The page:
A systematic review of retention of adult advanced life support knowledge and skills in healthcare providers

Chih Wei Yang, Zui Shen Yen, Jane E. McGowan, Huiju Carrie Chen, Wen Chu Chiang, Mary E. Mancini, Jasmeet Soar, Mei Shu Lai, Matthew Huei Ming Ma

Research output: Contribution to journalArticle

Abstract

Objective: Advanced life support (ALS) guidelines are widely adopted for healthcare provider training with recommendations for retraining every two years or longer. This systematic review studies the retention of adult ALS knowledge and skills following completion of an ALS course in healthcare providers. Methods: We retrieved original articles using Medline, CINAHL, Cochrane Library, and PubMed, and reviewed reference citations to identify additional studies. We extracted data from included articles using a structured approach and organized outcomes by evaluation method, and knowledge and skills retention. Results: Among 336 articles retrieved, 11 papers were included. Most studies used multiple-choice questionnaires to evaluate knowledge retention and cardiac arrest simulation or other skills tests to evaluate skills retention. All studies reported variable rates of knowledge or skills deterioration over time, from 6 weeks to 2 years after training. Two studies noted retention of knowledge at 18 months and up to 2 years, and one reported skills retention at 3 months. Clinical experience, either prior to or after the courses, has a positive impact on retention of knowledge and skills. Conclusion: There is a lack of large well-designed studies examining the retention of adult ALS knowledge and skills in healthcare providers. The available evidence suggests that ALS knowledge and skills decay by 6 months to 1 year after training and that skills decay faster than knowledge. Additional studies are needed to help provide evidence-based recommendations for assessment of current knowledge and skills and need for refresher training to maximize maintenance of ALS competency.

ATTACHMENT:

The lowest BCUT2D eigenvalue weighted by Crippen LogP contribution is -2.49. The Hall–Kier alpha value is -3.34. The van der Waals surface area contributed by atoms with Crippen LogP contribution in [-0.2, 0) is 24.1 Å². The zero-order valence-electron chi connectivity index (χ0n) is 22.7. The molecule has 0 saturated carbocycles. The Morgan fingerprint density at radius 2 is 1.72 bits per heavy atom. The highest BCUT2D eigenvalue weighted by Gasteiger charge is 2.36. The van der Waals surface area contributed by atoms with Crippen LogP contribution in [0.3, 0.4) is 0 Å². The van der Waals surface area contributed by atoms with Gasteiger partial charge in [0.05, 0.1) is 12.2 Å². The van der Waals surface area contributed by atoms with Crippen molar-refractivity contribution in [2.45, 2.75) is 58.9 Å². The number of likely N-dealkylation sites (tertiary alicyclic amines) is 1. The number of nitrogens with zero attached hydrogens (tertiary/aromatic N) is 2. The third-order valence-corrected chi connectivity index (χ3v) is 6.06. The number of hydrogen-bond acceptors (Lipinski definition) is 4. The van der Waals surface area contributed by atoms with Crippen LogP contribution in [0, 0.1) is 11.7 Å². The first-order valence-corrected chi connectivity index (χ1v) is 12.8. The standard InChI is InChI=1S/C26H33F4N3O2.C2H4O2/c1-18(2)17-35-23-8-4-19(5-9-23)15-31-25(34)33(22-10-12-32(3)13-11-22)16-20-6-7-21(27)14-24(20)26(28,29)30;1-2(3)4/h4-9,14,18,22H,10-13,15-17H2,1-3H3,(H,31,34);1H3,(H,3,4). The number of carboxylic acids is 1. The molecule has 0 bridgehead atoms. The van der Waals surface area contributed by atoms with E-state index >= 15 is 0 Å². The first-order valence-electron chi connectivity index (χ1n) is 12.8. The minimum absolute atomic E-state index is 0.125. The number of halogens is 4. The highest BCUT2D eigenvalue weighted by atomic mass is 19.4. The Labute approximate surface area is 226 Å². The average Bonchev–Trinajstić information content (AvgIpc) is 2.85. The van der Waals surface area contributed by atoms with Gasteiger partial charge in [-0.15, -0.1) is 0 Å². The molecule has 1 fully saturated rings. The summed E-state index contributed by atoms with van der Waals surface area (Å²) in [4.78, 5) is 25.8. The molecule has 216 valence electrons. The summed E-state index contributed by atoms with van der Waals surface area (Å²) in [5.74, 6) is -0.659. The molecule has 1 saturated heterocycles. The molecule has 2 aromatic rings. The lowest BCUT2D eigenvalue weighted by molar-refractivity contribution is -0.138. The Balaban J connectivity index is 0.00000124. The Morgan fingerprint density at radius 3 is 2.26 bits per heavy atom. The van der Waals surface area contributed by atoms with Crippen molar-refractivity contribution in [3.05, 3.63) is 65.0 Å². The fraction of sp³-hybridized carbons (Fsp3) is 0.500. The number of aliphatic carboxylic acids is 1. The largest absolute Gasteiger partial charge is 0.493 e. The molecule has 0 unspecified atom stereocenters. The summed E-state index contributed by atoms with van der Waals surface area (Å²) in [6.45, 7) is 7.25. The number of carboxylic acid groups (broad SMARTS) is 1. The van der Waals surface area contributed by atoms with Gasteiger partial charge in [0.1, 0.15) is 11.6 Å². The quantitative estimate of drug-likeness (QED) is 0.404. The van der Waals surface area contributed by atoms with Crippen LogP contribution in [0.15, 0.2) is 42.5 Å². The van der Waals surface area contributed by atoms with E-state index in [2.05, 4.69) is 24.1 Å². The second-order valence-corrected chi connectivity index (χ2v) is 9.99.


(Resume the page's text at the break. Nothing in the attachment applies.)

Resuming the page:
Original languageEnglish (US)
Pages (from-to)1055-1060
Number of pages6
JournalResuscitation
Volume83
Issue number9
DOIs
StatePublished - Sep 2012
Externally publishedYes

Fingerprint

Health Personnel
Heart Arrest
PubMed
Libraries
Maintenance
Guidelines

Keywords

  • Advanced life support
  • Education
  • Retention

ASJC Scopus subject areas

  • Cardiology and Cardiovascular Medicine
  • Emergency
  • Emergency Medicine

Cite this

Yang, C. W., Yen, Z. S., McGowan, J. E., Chen, H. C., Chiang, W. C., Mancini, M. E., ... Ma, M. H. M. (2012). A systematic review of retention of adult advanced life support knowledge and skills in healthcare providers. Resuscitation, 83(9), 1055-1060. https://doi.org/10.1016/j.resuscitation.2012.02.027

A systematic review of retention of adult advanced life support knowledge and skills in healthcare providers. / Yang, Chih Wei; Yen, Zui Shen; McGowan, Jane E.; Chen, Huiju Carrie; Chiang, Wen Chu; Mancini, Mary E.; Soar, Jasmeet; Lai, Mei Shu; Ma, Matthew Huei Ming.

In: Resuscitation, Vol. 83, No. 9, 09.2012, p. 1055-1060.

Research output: Contribution to journalArticle

Yang, CW, Yen, ZS, McGowan, JE, Chen, HC, Chiang, WC, Mancini, ME, Soar, J, Lai, MS & Ma, MHM 2012, 'A systematic review of retention of adult advanced life support knowledge and skills in healthcare providers', Resuscitation, vol. 83, no. 9, pp. 1055-1060. https://doi.org/10.1016/j.resuscitation.2012.02.027